Leeks are great - be sure to clean them really well so you don't have gritty stew.
__________________
Saludos, Karen
MexicoKaren is offline   Reply With Quote
Old 01-07-2009, 11:03 PM   #53
Master Chef
 
Join Date: Jan 2008
Location: Cicero, IL
Posts: 5,093
Using flower as a thickener at the end is tricky and hard to do. Instead you can use instant mashed potato flakes as a thickener or make a rue and add it in.
Maverick2272 is offline   Reply With Quote
Old 01-07-2009, 11:06 PM   #54
Head Chef
 
MexicoKaren's Avatar
 
Join Date: Jun 2006
Location: Bucerias, Nayarit, Mexico
Posts: 1,914
Good point, Buddy. Making a rue is an especially great idea and I've never done it that way. I will try it next time. Thanks!
__________________
Saludos, Karen
MexicoKaren is offline   Reply With Quote
Old 01-07-2009, 11:09 PM   #55
Executive Chef
 
Join Date: Jul 2008
Location: central Ohio
Posts: 3,130
I often add Guiness to mine of which gets many compliments.
__________________
"Many people have eaten my cooking & gone on to lead Normal lives."

deelady is offline   Reply With Quote
Old 01-07-2009, 11:28 PM   #56
Head Chef
 
mcnerd's Avatar
 
Join Date: Oct 2007
Location: Southern California
Posts: 1,326
Not recommended since the flour thickener needs to be fully cooked into the gravy otherwise it leaves a raw floury taste. Flour always should be added to a liquid and mixed before adding to the hot gravy/drippings or it will lump.

I actually will use ClearJelŽ to thicken since it leaves no taste or discoloration.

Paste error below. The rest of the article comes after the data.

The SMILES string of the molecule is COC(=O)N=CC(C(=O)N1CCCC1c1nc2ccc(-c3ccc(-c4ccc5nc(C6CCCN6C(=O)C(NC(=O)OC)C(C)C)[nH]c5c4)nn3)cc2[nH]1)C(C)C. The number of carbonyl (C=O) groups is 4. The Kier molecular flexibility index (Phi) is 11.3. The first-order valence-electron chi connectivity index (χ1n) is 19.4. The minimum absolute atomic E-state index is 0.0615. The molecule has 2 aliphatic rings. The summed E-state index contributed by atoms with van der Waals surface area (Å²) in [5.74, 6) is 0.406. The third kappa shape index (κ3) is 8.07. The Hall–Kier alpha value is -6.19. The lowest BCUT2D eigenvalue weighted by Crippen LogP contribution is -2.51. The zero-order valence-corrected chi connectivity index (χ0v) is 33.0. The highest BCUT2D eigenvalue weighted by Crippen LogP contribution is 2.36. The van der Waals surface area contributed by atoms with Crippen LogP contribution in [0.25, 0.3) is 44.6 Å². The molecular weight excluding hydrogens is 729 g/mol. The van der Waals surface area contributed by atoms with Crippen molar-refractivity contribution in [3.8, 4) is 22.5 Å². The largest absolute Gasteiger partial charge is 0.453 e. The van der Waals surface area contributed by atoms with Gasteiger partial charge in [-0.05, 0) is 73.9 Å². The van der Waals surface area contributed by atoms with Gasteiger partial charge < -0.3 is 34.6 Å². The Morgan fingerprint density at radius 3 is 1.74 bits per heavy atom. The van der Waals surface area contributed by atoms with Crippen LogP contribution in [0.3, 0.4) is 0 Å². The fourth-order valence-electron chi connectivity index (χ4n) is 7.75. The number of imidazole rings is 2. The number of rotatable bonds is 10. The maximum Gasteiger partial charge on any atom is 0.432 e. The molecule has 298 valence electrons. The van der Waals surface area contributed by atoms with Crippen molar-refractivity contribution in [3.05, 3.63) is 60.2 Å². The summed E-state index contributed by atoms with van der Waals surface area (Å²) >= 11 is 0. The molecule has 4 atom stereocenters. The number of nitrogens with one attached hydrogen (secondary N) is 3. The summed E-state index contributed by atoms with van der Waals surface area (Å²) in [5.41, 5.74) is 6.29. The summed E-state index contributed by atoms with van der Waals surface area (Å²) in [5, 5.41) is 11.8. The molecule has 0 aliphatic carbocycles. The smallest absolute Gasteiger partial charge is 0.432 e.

__________________
Support bacteria. It's the only culture some people have.
mcnerd is offline   Reply With Quote
Old 01-07-2009, 11:34 PM   #57
Master Chef
 
Join Date: Jan 2008
Location: Cicero, IL
Posts: 5,093
You can avoid that problem with the rue. Mix equal parts butter and flour in a pan on high heat, lower the heat and add in liquid from the stew. Whisk until smooth on high heat again, then add back into the stew.
It will have the same flavor as the stew and no flour taste. If you just mix the flour with juice from the stew then add back in then yes you will have flour taste in it. Using the rue cooks it thus removing the flour taste.
Maverick2272 is offline   Reply With Quote
Old 01-08-2009, 04:21 AM   #58
Senior Cook
 
Join Date: Mar 2008
Location: The Netherlands
Posts: 318
Thanks Maverick. It's spelled roux I think, not rue

By the way when you say equal parts of butter and flour, how exactly do you know that the amounts are equal, do you actually measure it?
Argamemnon is offline   Reply With Quote
Old 01-08-2009, 04:22 AM   #59
Master Chef
 
Join Date: Jan 2008
Location: Cicero, IL
Posts: 5,093
Yea... I'm not known for my spelling abilities! LOL even with speelchicker helping me! ;)
Maverick2272 is offline   Reply With Quote
Old 01-08-2009, 04:27 AM   #60
Senior Cook
 
Join Date: Mar 2008
Location: The Netherlands
Posts: 318
Sorry, I editted my message almost at the same time you answered, lol..
Argamemnon is offline   Reply With Quote
Reply

Tags
None

Thread Tools
Display Modes

Posting Rules
You may not post new threads
You may not post replies
You may not post attachments
You may not edit your posts

BB code is On
Smilies are On
[IMG] code is On
HTML code is Off
Trackbacks are Off
Pingbacks are Off
Refbacks are Off




All times are GMT -5. The time now is 06:45 PM.


Powered by vBulletin® Version 3.8.8 Beta 4
Copyright ©2000 - 2021, Jelsoft Enterprises Ltd.